Frances Paula Solomon, Ph.D.
King County Department of Natural Resources
Education: B.A. in Biology, University of Rochester,
Rochester, New York
M.S. in Librarianship, Simmons College,
M.S. in Environmental Health, University of
Washington, Seattle, WA
Ph.D. in Fisheries/Aquatic Ecology,
University of Washington, Seattle, WA
Research Areas: impacts of toxic chemicals on aquatic
organisms and ecosystems
Specialty: pollution prevention and control in lakes and urban
bays; lake, stream, and
wetland restoration; fish habitat enhancement
Fields: aquatic ecology, limnology, aquatic toxicology,
Birthplace: New York, New York
Publications: encyclopedia article, journal articles,
scientific reports, action plans for
streams, lakes and urban bays, book chapters, Ph.D. dissertation
Representative examples are:
Solomon, Frances P.: Principles of Limnology. Encyclopedia of
and Engineering. Fourth Edition, Gordon and Breach Science
Pennsylvania (invited paper, in press).
Solomon, Fran, Joe Brogan, Amy Carlson, and Mike Tseng. 1997.
Swamp Creek Action
Plan. King County Department of Natural Resources, Seattle, WA.
Solomon, Frances, Sharon Walton, Kent Easthouse, Debra
Bouchard, and Phil Noppe.
1996. Cottage Lake Management Plan. King County Surface Water
Division, Seattle, WA.
What was your first job and what did you learn from it?
My first job in the field of aquatic ecology/environmental
biology was a consulting scientist position with the National Academy of Sciences. I participated on a nationwide,
interdisciplinary team of scientists who were researching and
writing a book entitled "Impacts of Emerging Agricultural Trends on Fish and Wildlife Habitat". This book was distributed to the U.S. Department of Agriculture and the U.S. Fish and Wildlife Service for use in environmental policy development. My responsibilities included brainstorming the content of the book, researching, writing, and editing specific sections, and coordinating team activities. From this job, I learned the importance of teamwork and how to build consensus on a multidisciplinary team. Since the book needed to be produced in a short period of time, I also learned how to hit the ground running on a new project and how to work effectively under pressure by breaking up large projects into small tasks and prioritizing the tasks to be accomplished.
What inspired you to choose your current field or the
position you currently hold?
My interest in biology was catalyzed by Mrs. Miriam Smith, my
wonderful high school biology teacher. She showed how fascinating the study of living organisms can be and inspired me to major in biology in college.
My interest in the specialty of environmental biology and
aquatic ecology was fostered by
timing and role models. My first career after college
graduation was science librarianship. This was in the late 1960s and early 1970s when the environmental movement was emerging. Many of my library clients requested literature searches on topics related to water pollution impacts. I started to do some reading on my own on these topics and contemplated switching careers to become an environmental biologist. I was encouraged in this direction by several women who were environmental biologists, enjoyed their work, and had satisfying personal lives. I made the decision to pursue graduate studies in the field of environmental
biology, focusing on impacts of water pollution on aquatic organisms, ecosystems, and human health.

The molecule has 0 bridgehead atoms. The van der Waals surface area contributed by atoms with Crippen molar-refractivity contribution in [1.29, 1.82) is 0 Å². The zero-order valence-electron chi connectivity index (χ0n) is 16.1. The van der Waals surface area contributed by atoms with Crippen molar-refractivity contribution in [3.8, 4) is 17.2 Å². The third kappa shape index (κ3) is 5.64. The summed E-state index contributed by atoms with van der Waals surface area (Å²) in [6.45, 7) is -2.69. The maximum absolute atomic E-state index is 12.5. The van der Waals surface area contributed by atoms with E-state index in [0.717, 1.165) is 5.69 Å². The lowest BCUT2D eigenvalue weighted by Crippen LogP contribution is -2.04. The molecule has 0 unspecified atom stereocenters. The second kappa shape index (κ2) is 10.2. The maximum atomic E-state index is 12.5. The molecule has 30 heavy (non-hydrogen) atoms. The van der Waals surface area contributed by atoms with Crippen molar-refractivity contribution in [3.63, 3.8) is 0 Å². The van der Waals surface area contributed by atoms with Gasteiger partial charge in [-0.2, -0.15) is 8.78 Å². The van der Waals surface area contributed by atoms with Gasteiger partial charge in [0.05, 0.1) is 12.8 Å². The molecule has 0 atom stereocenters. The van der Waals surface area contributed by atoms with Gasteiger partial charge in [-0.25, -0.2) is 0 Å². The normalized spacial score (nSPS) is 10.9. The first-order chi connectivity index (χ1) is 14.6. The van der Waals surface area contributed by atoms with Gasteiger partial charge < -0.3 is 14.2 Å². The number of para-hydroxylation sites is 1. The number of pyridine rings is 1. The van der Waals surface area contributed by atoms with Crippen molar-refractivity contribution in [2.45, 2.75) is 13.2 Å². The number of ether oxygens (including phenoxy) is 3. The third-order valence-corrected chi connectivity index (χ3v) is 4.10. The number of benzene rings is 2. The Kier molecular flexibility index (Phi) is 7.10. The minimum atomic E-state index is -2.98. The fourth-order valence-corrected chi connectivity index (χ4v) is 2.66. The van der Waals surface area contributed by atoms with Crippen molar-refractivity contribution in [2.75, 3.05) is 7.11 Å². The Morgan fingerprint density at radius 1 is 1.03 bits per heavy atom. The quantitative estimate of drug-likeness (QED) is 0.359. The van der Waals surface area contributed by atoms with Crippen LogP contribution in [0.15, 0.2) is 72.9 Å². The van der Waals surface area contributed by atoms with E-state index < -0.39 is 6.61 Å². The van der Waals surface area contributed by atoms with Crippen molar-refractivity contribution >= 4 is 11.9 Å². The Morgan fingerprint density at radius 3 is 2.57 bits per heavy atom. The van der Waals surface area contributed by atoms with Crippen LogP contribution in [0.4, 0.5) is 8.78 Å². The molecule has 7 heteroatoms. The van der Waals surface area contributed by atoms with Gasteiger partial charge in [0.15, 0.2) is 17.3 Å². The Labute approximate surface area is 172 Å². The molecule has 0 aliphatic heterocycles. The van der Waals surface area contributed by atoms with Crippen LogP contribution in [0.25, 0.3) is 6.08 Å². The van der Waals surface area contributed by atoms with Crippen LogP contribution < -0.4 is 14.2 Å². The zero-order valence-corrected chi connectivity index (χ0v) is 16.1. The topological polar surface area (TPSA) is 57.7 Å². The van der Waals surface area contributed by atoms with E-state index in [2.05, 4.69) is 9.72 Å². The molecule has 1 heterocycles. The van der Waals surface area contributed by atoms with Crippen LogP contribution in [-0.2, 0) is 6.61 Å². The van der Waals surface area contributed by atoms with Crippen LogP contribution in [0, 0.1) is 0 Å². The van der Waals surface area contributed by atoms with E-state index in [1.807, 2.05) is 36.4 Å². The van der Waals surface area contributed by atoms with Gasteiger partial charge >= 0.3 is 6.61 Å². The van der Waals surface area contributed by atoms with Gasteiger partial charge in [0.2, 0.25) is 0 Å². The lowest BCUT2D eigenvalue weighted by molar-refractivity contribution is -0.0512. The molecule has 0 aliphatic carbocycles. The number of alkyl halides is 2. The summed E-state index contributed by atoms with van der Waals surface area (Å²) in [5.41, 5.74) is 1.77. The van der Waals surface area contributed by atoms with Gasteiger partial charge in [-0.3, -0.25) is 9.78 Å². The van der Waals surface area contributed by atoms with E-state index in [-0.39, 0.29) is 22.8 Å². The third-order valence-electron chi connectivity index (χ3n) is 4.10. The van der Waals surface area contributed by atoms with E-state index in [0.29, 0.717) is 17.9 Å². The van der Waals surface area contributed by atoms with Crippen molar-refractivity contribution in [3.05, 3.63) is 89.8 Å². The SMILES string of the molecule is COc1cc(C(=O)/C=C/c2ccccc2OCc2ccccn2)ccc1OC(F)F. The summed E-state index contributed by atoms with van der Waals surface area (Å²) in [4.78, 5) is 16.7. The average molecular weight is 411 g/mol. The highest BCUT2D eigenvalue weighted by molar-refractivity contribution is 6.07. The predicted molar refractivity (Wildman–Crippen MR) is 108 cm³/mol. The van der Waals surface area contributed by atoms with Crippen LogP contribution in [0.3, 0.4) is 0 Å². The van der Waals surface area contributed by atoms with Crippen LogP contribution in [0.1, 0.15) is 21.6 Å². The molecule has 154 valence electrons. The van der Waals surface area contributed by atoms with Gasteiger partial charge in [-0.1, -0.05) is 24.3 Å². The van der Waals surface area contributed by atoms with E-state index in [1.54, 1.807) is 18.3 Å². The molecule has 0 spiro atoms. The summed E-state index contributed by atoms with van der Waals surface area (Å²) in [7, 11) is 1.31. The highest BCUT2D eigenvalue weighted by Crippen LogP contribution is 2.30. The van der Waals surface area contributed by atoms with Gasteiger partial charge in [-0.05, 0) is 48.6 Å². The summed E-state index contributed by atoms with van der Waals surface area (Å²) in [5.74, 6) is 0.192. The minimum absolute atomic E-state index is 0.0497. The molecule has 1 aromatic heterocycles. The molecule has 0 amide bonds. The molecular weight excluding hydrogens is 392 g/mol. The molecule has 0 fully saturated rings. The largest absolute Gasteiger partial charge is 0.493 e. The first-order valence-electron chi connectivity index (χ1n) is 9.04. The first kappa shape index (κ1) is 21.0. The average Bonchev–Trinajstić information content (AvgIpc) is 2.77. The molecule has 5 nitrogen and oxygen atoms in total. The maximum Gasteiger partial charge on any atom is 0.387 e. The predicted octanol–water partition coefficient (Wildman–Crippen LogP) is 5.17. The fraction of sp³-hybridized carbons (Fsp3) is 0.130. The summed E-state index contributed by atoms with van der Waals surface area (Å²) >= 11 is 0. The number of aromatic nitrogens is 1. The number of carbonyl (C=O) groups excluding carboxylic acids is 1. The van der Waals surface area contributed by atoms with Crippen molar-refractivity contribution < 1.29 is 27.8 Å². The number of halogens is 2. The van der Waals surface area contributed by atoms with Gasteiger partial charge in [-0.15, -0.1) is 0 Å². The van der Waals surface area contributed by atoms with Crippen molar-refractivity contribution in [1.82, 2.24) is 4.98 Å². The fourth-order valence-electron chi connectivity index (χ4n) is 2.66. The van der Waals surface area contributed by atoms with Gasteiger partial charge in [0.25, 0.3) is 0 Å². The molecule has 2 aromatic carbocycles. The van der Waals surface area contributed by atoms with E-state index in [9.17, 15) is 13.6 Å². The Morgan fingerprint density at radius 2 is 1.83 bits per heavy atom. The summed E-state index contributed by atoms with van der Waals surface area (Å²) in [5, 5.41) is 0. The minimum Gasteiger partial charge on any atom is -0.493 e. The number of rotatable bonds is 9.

Why would you encourage other women or young women and
girls to choose careers
in your field? What advice would you give someone who wanted
to choose your career?
I would encourage other women or young women and girls to
choose careers in my field because the work is very challenging and satisfying. There are many environmental problems in the U.S. and worldwide. A person working in this field has the opportunity to advance scientific knowledge or to apply scientific knowledge in a practical, positive way to make a difference and leave a legacy. Environmental work is
important, necessary work.
I would give the following advice to someone who wanted to
choose my career. First, I would recommend that she obtain an interdisciplinary background including biology,
chemistry, physics, statistics, engineering, hydrology,
toxicology, and environmental planning. In addition to having a broad background, it would be wise to have a specialty
or a particular niche. Second, I would highly recommend that a
prospective environmental biologist obtain job experience while an
undergraduate and graduate student through internships (e.g., work-study programs or summer jobs) as well as research and teaching assistantships. Obtaining real world experience while in school will make one's education more meaningful, give a student an idea of what kinds of jobs she would like, and provide experience and professional contacts that will be a good foot in the door for employment after graduation.
Unfortunately, the job market for aquatic ecologists and other
environmental biologists is tight now, especially in Seattle. Therefore, I would advise someone entering this field to be persistent and to be prepared for long job hunts. I would not allow this prospect to be daunting, however, because the job market may change by the time a student has completed her education, and it is important to choose work that you will enjoy. I would not advocate choosing a career based solely on current job availability.
A related piece of advice is to be flexible. It is common
nowadays for people to change jobs or career directions several times during their working lives. Don't worry if you do this. Many prominent scientists whom I have met have changed their career goals and
directions at different stages of their lives and have taken